Switch to ADA Accessible Theme
Close Menu

Should You Draft A Will Or Trust?


There are many tools available that will help you properly plan for your estate. Among these, wills and trusts are some of the most popular but they are largely misunderstood. Many people think drafting a will only causes hardship for their loved ones, as any assets contained within one must go through the probate process. On the other hand, these same people sometimes believe that their estate is not large enough to require a trust. So, what is the right solution? It really depends on your personal situation.

Advantages Wills Have Over Trusts 

If you have a will-based estate plan, your executor will have to go through the probate process. This is true even if no one is contesting the document and even if the property within it is relatively small. The probate process is one that many people want to avoid, as it can be very costly and time-consuming. Still, even though the probate process is associated with a great deal of stress and headaches, there are times when a will may be a better option than a trust.

In some instances, the administrative fees associated with trusts can drain the funds within a trust before the beneficiaries ever receive their inheritance. With the exception of filing fees and attorney fees, wills do not have the same administrative costs as trusts. A pour-over will is often a good solution for people who want to create a trust but also want to draft a will. Pour-over wills transfer all of a person’s property and assets into a decedent’s trust after they pass away, so they are not subject to probate.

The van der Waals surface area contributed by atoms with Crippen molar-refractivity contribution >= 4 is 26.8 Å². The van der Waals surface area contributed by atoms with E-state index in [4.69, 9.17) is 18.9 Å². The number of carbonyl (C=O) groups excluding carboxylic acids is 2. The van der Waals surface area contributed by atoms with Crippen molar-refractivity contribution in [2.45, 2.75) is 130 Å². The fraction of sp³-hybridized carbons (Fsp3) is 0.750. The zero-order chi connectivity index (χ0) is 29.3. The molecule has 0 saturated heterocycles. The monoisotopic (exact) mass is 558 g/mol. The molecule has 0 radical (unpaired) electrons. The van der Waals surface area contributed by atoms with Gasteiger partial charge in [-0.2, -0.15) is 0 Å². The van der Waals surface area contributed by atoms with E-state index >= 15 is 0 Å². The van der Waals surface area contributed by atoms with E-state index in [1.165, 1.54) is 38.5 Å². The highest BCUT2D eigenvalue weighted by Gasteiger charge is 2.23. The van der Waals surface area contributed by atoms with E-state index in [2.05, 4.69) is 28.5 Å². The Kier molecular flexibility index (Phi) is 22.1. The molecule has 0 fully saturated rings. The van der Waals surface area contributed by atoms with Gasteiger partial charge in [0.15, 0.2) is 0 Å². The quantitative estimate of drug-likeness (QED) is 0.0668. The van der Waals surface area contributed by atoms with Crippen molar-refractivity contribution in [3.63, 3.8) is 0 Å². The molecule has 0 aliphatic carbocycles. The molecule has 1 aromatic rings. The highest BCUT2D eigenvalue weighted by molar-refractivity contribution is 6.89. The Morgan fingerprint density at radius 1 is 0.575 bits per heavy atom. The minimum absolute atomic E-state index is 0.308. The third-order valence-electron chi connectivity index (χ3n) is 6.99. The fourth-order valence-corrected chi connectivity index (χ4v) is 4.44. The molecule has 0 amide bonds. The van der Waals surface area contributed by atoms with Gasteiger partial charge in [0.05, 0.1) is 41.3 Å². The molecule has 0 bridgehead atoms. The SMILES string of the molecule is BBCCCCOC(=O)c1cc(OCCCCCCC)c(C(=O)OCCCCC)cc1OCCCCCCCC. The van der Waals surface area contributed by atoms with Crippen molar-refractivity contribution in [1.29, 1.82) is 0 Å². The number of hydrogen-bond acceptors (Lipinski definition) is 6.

Advantages Trusts Have Over Wills 

When people hear the word ‘trust,’ they often think that they do not have enough money or property required to fund the trust. It is a common misconception that trusts require a large estate. This may be due to the fact that the word ‘trust’ is often associated with ‘trust fund babies’ or large philanthropic organizations that operate exclusively out of a trust.

Truthfully, trusts can require much less in administrative fees to set up and manage. Those funds are also taken right out of the trust, so it can fund itself. While the facts of every case are different, administrative fees for a trust can begin at $2,500. Compare this with probate fees, which can range from $3,000 to $8,000 and exceed $100,000 if litigation is involved, and drafting a trust can be much more affordable than creating a will.

Another benefit that comes with avoiding probate by using a trust is that the beneficiaries can receive their inheritance right away.

Our Trust Planning Lawyer in St. Petersburg Can Advise On Your Case 

Whether you need a trust or a will depends entirely on your own situation. At Legacy Protection Lawyers, LLP, our St. Petersburg trust planning lawyer can review the facts of your case and recommend the solution that is right for you. Call us now at 727-471-5868 or contact us online to schedule a consultation and to get the legal help you need.




Facebook Twitter LinkedIn